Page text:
Next, the Tax Court considered to whom return information may be disclosed. Noting a split among the circuits, the court followed the Tenth Circuit's decision in First Western Government Securities v. U.S., 796 F.2d 356 (10th Cir. 1986) which held that third party tax return information may be disclosed in judicial and administrative tax proceedings to persons other than government officials as long as the other requirements of Code Sec. 6103(h) are met.

The Tax Court then considered whether the relationship between the Tribe and its workers qualified as a transactional relationship under Code Sec. 6103(h)(4)(C). It found that the ordinary meaning of "transact" was simply to carry on business. Based on the wide variety of business relationships that other courts had held met the definition of a transactional relationship, the Tax Court found that the relationship between an employer and its workers was one that pertains to the carrying on of business and thus was a transactional relationship.

In analyzing whether the requested information directly related to the transactional relationship, the Tax Court found that whether the Tribe's workers paid their tax liabilities was relevant to whether they considered themselves independent contractors or employees, and thus directly related to their relationship with the Tribe.

Finally, the Tax Court considered whether the return information directly affected the resolution of an issue in the instant case. The Tax Court reasoned that workers' views of themselves as either employees or independent contractors is generally a factor in worker classification cases. Further, determining whether the Tribe's workers paid their income tax liabilities as independent contractors would, in the Tax Court's view, tend to prove or disprove the Tribe's case, which would directly relate to the resolution of one of the issues. Finally, the Tax Court noted the overarching issue that if the Tribe's workers did pay their tax liabilities, the Tribe's Code Sec. 3402(d) defense would be proven and that issue would therefore be entirely resolved.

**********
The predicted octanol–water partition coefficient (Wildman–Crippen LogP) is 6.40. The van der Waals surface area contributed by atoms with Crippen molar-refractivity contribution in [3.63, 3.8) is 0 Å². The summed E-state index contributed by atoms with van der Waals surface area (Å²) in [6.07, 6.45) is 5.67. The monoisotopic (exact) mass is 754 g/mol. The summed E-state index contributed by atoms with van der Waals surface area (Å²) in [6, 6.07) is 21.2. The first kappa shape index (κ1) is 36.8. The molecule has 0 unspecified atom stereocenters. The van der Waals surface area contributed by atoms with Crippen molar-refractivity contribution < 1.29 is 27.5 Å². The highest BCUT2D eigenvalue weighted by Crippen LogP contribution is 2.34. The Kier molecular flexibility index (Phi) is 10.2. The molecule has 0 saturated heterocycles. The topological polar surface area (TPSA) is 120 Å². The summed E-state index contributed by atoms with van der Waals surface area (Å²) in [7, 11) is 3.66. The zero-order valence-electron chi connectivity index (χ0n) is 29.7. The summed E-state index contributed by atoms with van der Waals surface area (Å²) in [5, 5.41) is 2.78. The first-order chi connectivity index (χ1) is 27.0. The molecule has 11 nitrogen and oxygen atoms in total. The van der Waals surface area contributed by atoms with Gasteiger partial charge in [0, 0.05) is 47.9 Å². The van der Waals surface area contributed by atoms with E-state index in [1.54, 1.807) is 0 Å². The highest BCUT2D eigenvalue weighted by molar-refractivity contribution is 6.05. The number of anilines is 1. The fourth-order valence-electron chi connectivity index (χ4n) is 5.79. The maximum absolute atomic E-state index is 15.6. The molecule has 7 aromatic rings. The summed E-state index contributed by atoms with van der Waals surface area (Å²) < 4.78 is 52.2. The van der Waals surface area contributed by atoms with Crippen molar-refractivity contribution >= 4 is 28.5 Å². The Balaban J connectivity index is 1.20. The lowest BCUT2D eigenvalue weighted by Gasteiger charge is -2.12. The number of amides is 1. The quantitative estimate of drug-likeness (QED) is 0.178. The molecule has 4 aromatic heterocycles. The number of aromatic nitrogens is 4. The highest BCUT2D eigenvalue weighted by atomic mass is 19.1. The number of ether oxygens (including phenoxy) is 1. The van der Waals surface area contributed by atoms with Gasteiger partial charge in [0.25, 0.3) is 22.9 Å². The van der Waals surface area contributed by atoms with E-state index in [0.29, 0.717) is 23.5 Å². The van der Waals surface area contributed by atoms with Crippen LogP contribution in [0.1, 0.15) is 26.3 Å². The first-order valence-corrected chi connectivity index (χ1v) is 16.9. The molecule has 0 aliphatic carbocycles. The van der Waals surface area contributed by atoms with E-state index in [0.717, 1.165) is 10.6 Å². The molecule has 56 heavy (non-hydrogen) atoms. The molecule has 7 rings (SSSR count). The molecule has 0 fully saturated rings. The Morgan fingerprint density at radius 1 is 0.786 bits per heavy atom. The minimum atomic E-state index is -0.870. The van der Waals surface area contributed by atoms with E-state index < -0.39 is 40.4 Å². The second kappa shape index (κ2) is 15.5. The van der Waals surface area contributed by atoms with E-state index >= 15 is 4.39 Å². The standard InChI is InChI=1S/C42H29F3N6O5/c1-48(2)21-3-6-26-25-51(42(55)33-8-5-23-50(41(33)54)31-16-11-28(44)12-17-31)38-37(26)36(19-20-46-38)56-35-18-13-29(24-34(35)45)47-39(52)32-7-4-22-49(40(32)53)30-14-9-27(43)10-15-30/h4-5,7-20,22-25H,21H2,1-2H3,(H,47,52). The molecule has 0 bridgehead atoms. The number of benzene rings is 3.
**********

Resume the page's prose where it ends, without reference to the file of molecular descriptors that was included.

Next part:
For a discussion of the consequences of treating employees as nonemployees, see Parker Tax ¶210,115.

Disclaimer: This publication does not, and is not intended to, provide legal, tax or accounting advice, and readers should consult their tax advisors concerning the application of tax laws to their particular situations. This analysis is not tax advice and is not intended or written to be used, and cannot be used, for purposes of avoiding tax penalties that may be imposed on any taxpayer. The information contained herein is general in nature and based on authorities that are subject to change. Parker Tax Publishing guarantees neither the accuracy nor completeness of any information and is not responsible for any errors or omissions, or for results obtained by others as a result of reliance upon such information. Parker Tax Publishing assumes no obligation to inform the reader of any changes in tax laws or other factors that could affect information contained herein.